It’s still a long road to recovery, but the road trip already started. The U.S. automobile industry reported that auto sales picked up in the third quarter. Now, US auto manufacturers are rushing to build more cars and refill inventories. Total auto sales remain lower compared to the same time last year. But analysts noted that the selling pace in September neared 2019 levels. Compared to near-zero sales earlier when the pandemic hit, this is a godsend.
At the forefront of the resurgence are trucks and sport utility vehicles. Both are making a strong comeback in increasing numbers. Add a growing trend of urban residents who are now buying cars again. These are the ones who used to commute due to traffic and distance. With coronavirus-threatening commuters riding mass transportation, cars are now a safer option.
GM, Chrysler Sales Picking Up
Edmunds.com said that while the US auto industry remains down, it’s still way better than April-June. The car buyer website says that the total industry is down 11% this past quarter. While still negative, this is a big recovery from the 31% loss in the 2nd quarter.
General Motors Co. reported that its 3rd quarter U.S. sales is down almost 10% compared to last year. During the previous quarter, the company suffered a 34% drop. All its US factories shut down due to fears of coronavirus infection. Today, production returned to its pre-pandemic rate. Pre-corona cost-cutting measures and demand for large pickups helped boost profits.
Fiat Chrysler Automobiles reported a similar 10% drop in the same period. For the June quarter, it reported a 39% decrease in sales. Others such as Ford and Tesla have scheduled their sales reports later this week.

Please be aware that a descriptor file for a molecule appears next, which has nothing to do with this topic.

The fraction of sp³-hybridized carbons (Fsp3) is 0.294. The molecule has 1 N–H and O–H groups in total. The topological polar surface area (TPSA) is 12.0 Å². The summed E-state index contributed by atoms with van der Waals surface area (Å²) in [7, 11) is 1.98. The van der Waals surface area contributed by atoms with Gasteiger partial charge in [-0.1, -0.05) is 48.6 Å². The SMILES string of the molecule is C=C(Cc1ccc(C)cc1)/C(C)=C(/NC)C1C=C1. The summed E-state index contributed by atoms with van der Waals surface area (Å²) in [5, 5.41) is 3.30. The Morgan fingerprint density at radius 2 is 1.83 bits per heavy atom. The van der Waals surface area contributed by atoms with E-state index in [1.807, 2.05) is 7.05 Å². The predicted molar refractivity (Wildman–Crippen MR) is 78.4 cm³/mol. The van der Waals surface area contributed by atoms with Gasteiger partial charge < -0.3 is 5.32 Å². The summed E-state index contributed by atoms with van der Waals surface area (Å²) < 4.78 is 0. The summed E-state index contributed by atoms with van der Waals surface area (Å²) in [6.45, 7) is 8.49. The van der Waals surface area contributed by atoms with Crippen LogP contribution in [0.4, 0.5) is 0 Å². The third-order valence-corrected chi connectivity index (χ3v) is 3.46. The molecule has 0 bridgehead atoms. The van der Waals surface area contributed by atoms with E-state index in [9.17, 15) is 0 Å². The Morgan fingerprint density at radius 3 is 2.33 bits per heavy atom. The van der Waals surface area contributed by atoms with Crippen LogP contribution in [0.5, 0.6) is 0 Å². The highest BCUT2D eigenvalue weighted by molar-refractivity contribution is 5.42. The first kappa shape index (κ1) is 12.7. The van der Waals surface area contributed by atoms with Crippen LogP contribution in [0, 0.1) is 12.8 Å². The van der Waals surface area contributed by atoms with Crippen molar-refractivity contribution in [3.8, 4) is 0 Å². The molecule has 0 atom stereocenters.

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Among the imports, South Korea’s Hyundai Motor Co. reported that its U.S. sales increased 5.4% in September vs 2019. Sales dropped only 1% in the third quarter. Toyota’s third-quarter U.S. sales were down almost 11% over the same period. The company posted a 16% gain in September, thanks to its Rav 4 and Highlander SUVs. Honda Motor Co’s third-quarter sales fell 9.5%, but it reported a similar 12% spike in September. Nissan, which relies on fleet purchases, said its sales were down 32% during the 3rd quarter.
Factory Shutdowns led to Higher Prices
The coronavirus pandemic shuttered manufacturing plants and sent workers home. Factory shutdowns earlier this year limited inventory. Instead of depending on fleet purchases, demand is now centered on individual consumers. Edmunds forecasts fleet sales to shrink to 11% of new car purchases in the 3rd quarter. Last year, fleet sales accounted for 17% during the same period.
With demand rising the shortage is now palpable. Smart dealers removed discounts and promos as buyers competed for remaining stocks. A higher sticker price helps increase profitability for many dealers. Even if sales numbers are down, profits are higher.
More affordable payment terms due to lower interest also helped increase the demand. This includes a mind-boggling 0% for 84 months payment plan. Dealers also offered payment deferral and job assurance programs.
Jessica Caldwell, Edmunds Executive Director – insights, says hard-working Americans saved the industry. She said: “Most of the doomsday scenarios forecasted at the beginning of the pandemic, fortunately, did not hold true… the American consumer stepped up to become one of the many heroes in this chapter of resilience for the automotive industry.”
The auto industry benefited from many good breaks during the pandemic. The shutdown of auto plants caused a major loss of employment but helped them save money. This also limited the inventory, which spurred demand. It allowed dealers to sell without the need for promos or discounts. With the coronavirus threat, most people stopped public commuting and drove cars instead. Finally, lower interest rates gave rise to attractive payment terms. This attracted customers who resisted buying new vehicles due to interest rates. All these led to a resurgence in the 3rd quarter as auto sales picked up.
Now, buying a car has never been as attractive as now.
Watch this as CNBC reports that total auto sales for September are estimated at 15.9 million vehicles:
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